Make Changes to Your Submitted Proposal?

If you prefer to make any changes to a proposal that was already submitted, then be sure to change the date of the proposal, especially on the title page. Be sure to notice if an RFP specifies any deadlines for changes to submitted proposals.

Similarly, if your prospect suggests changes to the proposal, then be sure to change the date of the proposal. If you expect several changes, then it might be useful to include a Revision Page in the proposal that specifies the dates and nature of each change.

Follow Up to Your Proposal

Contact Prospect About Your Submitted Proposal?

If an RFP specifies dates in which the proposals would be reviewed and a candidate selected, then be reluctant to contact the prospect beforehand. If you do, then do it only once, so as to not irritate those processing the proposals, especially if the prospect is likely to be reviewing numerous proposals.

Preparation for Interviews by Your Prospect

If your prospect selects you for a follow-up interview, then you should carefully prepare. Guidelines to consider for the interview include:

  • Study the RFP one more time to be sure you understand the prospect's problem.
  • Review your proposal one more time to be sure you can concisely answer any questions they might pose about its contents.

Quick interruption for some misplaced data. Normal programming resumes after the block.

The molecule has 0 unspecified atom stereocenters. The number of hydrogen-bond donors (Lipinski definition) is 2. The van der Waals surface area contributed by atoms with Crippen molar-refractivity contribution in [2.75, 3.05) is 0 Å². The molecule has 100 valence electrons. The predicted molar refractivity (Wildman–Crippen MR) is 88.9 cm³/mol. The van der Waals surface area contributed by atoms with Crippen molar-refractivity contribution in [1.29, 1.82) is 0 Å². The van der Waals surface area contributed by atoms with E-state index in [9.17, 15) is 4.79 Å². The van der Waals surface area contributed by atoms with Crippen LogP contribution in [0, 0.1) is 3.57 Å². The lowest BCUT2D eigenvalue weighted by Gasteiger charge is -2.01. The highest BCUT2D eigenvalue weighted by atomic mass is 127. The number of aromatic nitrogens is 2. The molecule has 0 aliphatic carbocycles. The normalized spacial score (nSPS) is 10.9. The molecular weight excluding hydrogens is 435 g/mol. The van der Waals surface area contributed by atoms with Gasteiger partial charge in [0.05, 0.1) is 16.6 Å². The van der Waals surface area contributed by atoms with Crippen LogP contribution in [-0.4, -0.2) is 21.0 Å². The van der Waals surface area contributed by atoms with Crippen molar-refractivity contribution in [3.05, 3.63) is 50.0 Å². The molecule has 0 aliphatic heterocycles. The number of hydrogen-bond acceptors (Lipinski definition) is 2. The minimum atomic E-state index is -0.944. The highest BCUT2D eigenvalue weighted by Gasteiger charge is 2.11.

• If you had not met with the client before, then during the interview, consider posing the questions listed above in the section Meet With the Prospect? It can be very impressive to the prospect that you had thought of such useful questions.

These articles in the Library will also be useful:
How to Interview for a Job
P is for Poise and Persuasion
Tips On Presenting A Proposal


Business Proposal Samples

Sample Business Proposal
Business Proposal Sample
Free Business Proposal Samples

Business Proposal Templates

Proposal Templates
Free Business Template
Business Proposal Form
Free Business Proposal Template
Free Proposal Templates

Learn More in the Library's Blogs Related to Marketing

In addition to the articles on this current page, also see the following blogs that have posts related to Marketing. Scan down the blog's page to see various posts. Also see the section "Recent Blog Posts" in the sidebar of the blog or click on "next" near the bottom of a post in the blog. The blog also links to numerous free related resources.

Library's Marketing Blog
Library's Public and Media Relations Blog

For the Category of Marketing:

To round out your knowledge of this Library topic, you may want to review some related topics, available from the link below. Each of the related topics includes free, online resources.